Nineteenth-century History

Death and the Navajos

The Navajos struck fear into every person living in the American southwest since the first Spanish settlements until the American conquest of the southwest in the mid-nineteenth century. Their raids on the small villages and towns of present day New Mexico and Arizona were constant and were always devastating. The devastation, however, was generally not in human life, but rather in terms of lost property. Villagers lost most of their flocks of sheep, herds of cattle and horses to the Navajo raids, but rarely were human lives the target of the Navajos’ ambitions.

Navajo HoganThough they were feared, the Navajos did not generally have a reputation for being a great warrior tribe. The reason for this is that they traditionally had a cultural phobia of death, which is quite detrimental to a warrior-based society. When a person died inside one of their dwellings — generally a hogan made of mud and wood — the body had to be removed by bashing a hole in the wall at the point that it faced north and then by dragging the body out of the hole. The hogan then had to be destroyed otherwise its inhabitants would be plagued by the spirit of the deceased and by other evil spirits. Such spirits were believed to upset the delicate balance of nature and wreck havoc upon the living. The Navajos also believed that the presence of death led to witchcraft and other such unwanted entities.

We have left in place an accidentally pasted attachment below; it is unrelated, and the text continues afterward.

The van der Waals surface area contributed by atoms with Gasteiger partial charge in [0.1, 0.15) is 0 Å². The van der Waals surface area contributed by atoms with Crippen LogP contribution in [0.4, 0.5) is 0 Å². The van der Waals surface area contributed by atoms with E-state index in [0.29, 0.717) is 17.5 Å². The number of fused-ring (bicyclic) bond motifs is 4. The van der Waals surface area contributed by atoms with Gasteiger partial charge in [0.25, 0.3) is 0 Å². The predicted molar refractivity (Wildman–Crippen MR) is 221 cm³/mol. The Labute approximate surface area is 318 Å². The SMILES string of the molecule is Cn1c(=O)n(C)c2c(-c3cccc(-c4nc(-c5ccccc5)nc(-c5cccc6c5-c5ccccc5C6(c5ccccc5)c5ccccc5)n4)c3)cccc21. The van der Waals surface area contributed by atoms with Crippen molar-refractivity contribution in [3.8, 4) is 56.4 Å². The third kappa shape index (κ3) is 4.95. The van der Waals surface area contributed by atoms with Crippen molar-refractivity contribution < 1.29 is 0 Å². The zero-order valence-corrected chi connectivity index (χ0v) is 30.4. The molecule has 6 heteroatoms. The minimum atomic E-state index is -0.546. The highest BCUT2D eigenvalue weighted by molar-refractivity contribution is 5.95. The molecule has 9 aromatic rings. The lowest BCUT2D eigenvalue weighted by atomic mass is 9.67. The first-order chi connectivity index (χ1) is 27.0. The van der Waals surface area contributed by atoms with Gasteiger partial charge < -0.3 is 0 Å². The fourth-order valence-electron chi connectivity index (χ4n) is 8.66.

One type of witch that the Navajos feared were called the “Yeenaaldlooshii”, or “skinwalkers.” According to Hampton Sides in his book Blood and Thunder: The Epic Story of Kit Carson and the Conquest of the American West,

The Navajos believed in a class of witches called “skinwalkers” who were said to put on wolf pelts and dig up graves. The skinwalkers could be seen prowling around at night on all fours — they had pallid white faces and red glowing eyes and chanted holy prayers backward to invoke evil deities. They desecrated graves and stole funerary trinkets and jewelry. They removed the dead person’s flesh and ground it up to make a lethal poison called “corpse powder,” which the skinwalkers blew into people’s faces, giving them the “ghost sickness.” Even a fingernail paring or a strand of hair from a dead person could be used by a skinwalker to perform diabolical things.

According the Navajo legend, skinwalkers also have the ability to make any animal or human sounds they choose, they can read human thoughts and they can imitate the voice of a friend or relatives to lure innocent victims into their traps. It is also believed that skinwalkers have the ability to take over another person’s body if the unfortunate victim is careless enough to look at the skinwalker directly in the eyes.

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